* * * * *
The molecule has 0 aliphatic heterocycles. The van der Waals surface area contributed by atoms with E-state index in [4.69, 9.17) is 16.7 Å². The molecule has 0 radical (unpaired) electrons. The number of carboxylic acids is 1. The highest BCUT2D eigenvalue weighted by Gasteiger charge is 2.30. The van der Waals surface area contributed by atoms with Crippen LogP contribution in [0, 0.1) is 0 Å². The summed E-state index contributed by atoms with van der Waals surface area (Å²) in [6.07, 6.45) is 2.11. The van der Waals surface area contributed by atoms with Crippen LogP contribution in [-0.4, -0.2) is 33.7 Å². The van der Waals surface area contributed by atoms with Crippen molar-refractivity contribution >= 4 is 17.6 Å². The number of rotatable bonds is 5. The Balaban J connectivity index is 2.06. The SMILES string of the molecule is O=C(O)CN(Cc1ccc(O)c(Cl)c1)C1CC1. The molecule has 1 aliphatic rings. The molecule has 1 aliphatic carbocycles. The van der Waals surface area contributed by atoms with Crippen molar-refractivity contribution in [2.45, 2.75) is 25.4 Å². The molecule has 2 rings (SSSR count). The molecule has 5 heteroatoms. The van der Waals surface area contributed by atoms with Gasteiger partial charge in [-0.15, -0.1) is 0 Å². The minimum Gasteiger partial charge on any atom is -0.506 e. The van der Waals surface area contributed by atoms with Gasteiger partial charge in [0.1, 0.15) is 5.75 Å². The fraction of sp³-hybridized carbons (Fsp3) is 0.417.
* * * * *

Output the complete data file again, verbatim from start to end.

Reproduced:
The molecule has 0 aliphatic heterocycles. The van der Waals surface area contributed by atoms with E-state index in [4.69, 9.17) is 16.7 Å². The molecule has 0 radical (unpaired) electrons. The number of carboxylic acids is 1. The highest BCUT2D eigenvalue weighted by Gasteiger charge is 2.30. The van der Waals surface area contributed by atoms with Crippen LogP contribution in [0, 0.1) is 0 Å². The summed E-state index contributed by atoms with van der Waals surface area (Å²) in [6.07, 6.45) is 2.11. The van der Waals surface area contributed by atoms with Crippen LogP contribution in [-0.4, -0.2) is 33.7 Å². The van der Waals surface area contributed by atoms with Crippen molar-refractivity contribution >= 4 is 17.6 Å². The number of rotatable bonds is 5. The Balaban J connectivity index is 2.06. The SMILES string of the molecule is O=C(O)CN(Cc1ccc(O)c(Cl)c1)C1CC1. The molecule has 1 aliphatic rings. The molecule has 1 aliphatic carbocycles. The van der Waals surface area contributed by atoms with Crippen molar-refractivity contribution in [2.45, 2.75) is 25.4 Å². The molecule has 2 rings (SSSR count). The molecule has 5 heteroatoms. The van der Waals surface area contributed by atoms with Gasteiger partial charge in [-0.15, -0.1) is 0 Å². The minimum Gasteiger partial charge on any atom is -0.506 e. The van der Waals surface area contributed by atoms with Gasteiger partial charge in [0.1, 0.15) is 5.75 Å². The fraction of sp³-hybridized carbons (Fsp3) is 0.417.